Petteri's Pontifications
My musings about photography, mostly.
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5D vs 20D: Wide Angle Shootout

5D vs 20D: Wide Angle Shootout

This article and all the photographs in it is by Rom Prakash, and is licensed under the Creative Commons Attribution license.

Since I own both the Canon EF-S 10-22/3.5-4.5 and the EF 17-40/4.0L, and the EOS-20D and EOS-5D, I thought it was time for me to test them for myself. I saw some tests between the EF 16-35/2.8L and 10-22 on the Fred Miranda forum, but nothing on the 17-40 and 10-22 so far.

Testing methodology

  • Both cameras were mounted on tripods.
  • No UV filter on either lens.
  • Remote Cable Release used.
  • No mirror lock-up used (forgot to, but I don't think it has a bearing on the results). [ I agree. - Petteri ]
  • White Balance was set to Daylight on both Cameras.
  • Shot in RAW, converted in Adobe Camera RAW at default conversion settings, with no extra sharpening.

The test shots

I shot two pairs of test shots. The first is at f/11 on both lenses, and the second is at f/4. They are two separate subjects.

The f/11 shots are shot at ISO 400 as I didn't want the wind to interfere with a low shutter speed. Noise on both bodies is fairly good at ISO 400, and I'm not really interested in a noise test.

The f/4 shots were shot at ISO 100.

I tried to nudge the 10-22 a little less than half way between the 10 and 12 marking to try to get closer to 11 mm, to match the fields of view between the cameras and lenses better.

Performance stopped down

The test shots were taken at f/11, which is probably the best aperture on both lenses.

5D, full frame downsampled:

20D, full frame downsampled:

5D Bottom Left Corner:

20D Bottom Left Corner:

5D Bottom Right Corner:

20D Bottom Right Corner:

5D Center:

20D Center:

5D Upper Left Corner:

20D Upper Left Corner:

Performance at f/4

5D, full frame downsampled:

20D, full frame downsampled:

5D Close to Center:

20D Close to Center:

5D Top Left Corner:

20D Top Left Corner:

5D Detail (3/4 to the bottom of frame):

20D Detail (3/4 to the bottom of frame):


First, pixel peeping is HARD work! I know this isn't the most scientific of rigs, and I really don't have time to do a thorough investigation. Kudos to Phil, this is mind numbing and thankless work.

What I've seen so far delights me however, and tells me that full-frame is most probably the future -- especially if Canon can tool up some better wide-angle lenses. Here are some other observations:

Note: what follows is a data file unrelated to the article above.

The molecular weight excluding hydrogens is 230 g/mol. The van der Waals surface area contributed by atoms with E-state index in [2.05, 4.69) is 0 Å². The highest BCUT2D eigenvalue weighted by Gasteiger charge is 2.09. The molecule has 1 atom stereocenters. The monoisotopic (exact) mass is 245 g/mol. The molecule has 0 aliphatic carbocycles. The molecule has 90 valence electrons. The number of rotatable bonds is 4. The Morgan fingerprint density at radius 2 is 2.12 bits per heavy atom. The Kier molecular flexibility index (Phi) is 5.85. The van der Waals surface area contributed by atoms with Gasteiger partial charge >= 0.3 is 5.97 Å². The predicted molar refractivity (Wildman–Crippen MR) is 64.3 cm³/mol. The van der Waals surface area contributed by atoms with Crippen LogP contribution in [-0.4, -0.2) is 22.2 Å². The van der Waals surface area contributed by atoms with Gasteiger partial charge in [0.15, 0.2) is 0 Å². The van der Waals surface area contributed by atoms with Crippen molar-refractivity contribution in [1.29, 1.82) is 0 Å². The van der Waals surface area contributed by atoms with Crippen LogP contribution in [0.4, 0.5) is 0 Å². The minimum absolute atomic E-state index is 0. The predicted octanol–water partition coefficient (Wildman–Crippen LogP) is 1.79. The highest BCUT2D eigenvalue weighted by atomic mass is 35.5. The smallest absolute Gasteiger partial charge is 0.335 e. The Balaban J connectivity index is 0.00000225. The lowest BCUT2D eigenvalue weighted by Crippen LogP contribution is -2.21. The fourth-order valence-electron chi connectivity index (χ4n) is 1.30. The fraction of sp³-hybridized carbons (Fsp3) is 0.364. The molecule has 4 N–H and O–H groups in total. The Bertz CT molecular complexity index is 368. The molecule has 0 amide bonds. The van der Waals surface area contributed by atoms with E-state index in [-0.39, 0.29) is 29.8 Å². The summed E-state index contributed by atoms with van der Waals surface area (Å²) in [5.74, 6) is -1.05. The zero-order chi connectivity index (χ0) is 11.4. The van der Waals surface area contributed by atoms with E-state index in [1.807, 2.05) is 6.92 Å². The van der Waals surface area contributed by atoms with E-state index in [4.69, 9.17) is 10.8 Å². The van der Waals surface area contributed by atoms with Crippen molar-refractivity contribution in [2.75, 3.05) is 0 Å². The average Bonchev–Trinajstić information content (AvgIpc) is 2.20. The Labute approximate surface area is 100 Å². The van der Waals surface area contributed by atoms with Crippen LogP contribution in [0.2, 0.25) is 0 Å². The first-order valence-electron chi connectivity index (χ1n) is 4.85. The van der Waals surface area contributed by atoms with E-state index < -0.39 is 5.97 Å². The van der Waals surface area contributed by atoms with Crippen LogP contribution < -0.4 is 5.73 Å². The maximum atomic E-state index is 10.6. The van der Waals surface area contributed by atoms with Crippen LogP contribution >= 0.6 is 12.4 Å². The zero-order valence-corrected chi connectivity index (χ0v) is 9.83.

1. The 17-40 is a very usable lens on a full-frame body such as the 5D. It does behoove people to either not use a UV filter or find the slimmest filter one can fit.
  2. I didn't notice any significant vignetting (as compared to the 20D) on the lens/body combination for this subject matter. Your mileage may vary. I'll be reshooting with my slim Heliopan on, as I have noticed more vignetting than this with it on.
  3. Light falloff concerns with a wide-angle lens on a full-frame sensor are not a concern for me (at f/4 or below). I don't have an EF 16-35 f/2.8L lens to test with, so that's my only conclusion as far as light falloff is concerned.
  4. The 20D/10-22 combination is a very good one.
  5. The 5D/17-40 are outresolving the 20D/10-22 (as I'd hope!). [ Check especially the stopped-down center crops; the difference is almost dramatic. - Petteri. ]
  6. I might be selling my 10-22 and keep my 20D for strictly telephoto/backup. The 17-40 is sufficient for my needs for WA.
  7. The 20D LCD is brighter than the 5D's, however the 5D LCD seems to have a truer gamma/tone curve to it than the 20D. My shots are closer to my calibrated LCD on the 5D than the 20D. The RGB histogram is very nice, especially with these cameras that seem to be overly red sensitive.
  8. I'm fairly certain the 5D has a weaker AA filter than the 20D. A lot of detail goes to mush in the 20D that the 5D can clearly pick apart. Seems like there's something more going on with the 5D sharpness than just the (fairly minor) difference in pixel count.
  9. Both of these camera/lens combos will sharpen very nicely and provide good prints.
  10. This isn't really a test of chromatic aberration -- but you can see in the truck with the glass on it that the CA appears to be worse on the 17-40 (reddish) than the 10-22 (greenish?)

The Galleries where you can find the originals is located at:

Update: 20D crops at f/8

In response to some readers claims that f/11 is past the diffraction limit on the EOS-20D, we are providing crops from the same series shot at f/8.0. We don't see any significant improvement in them over the f/11 ones, but they're here so you can make up your own mind..


Top left:

Bottom left:

Bottom right: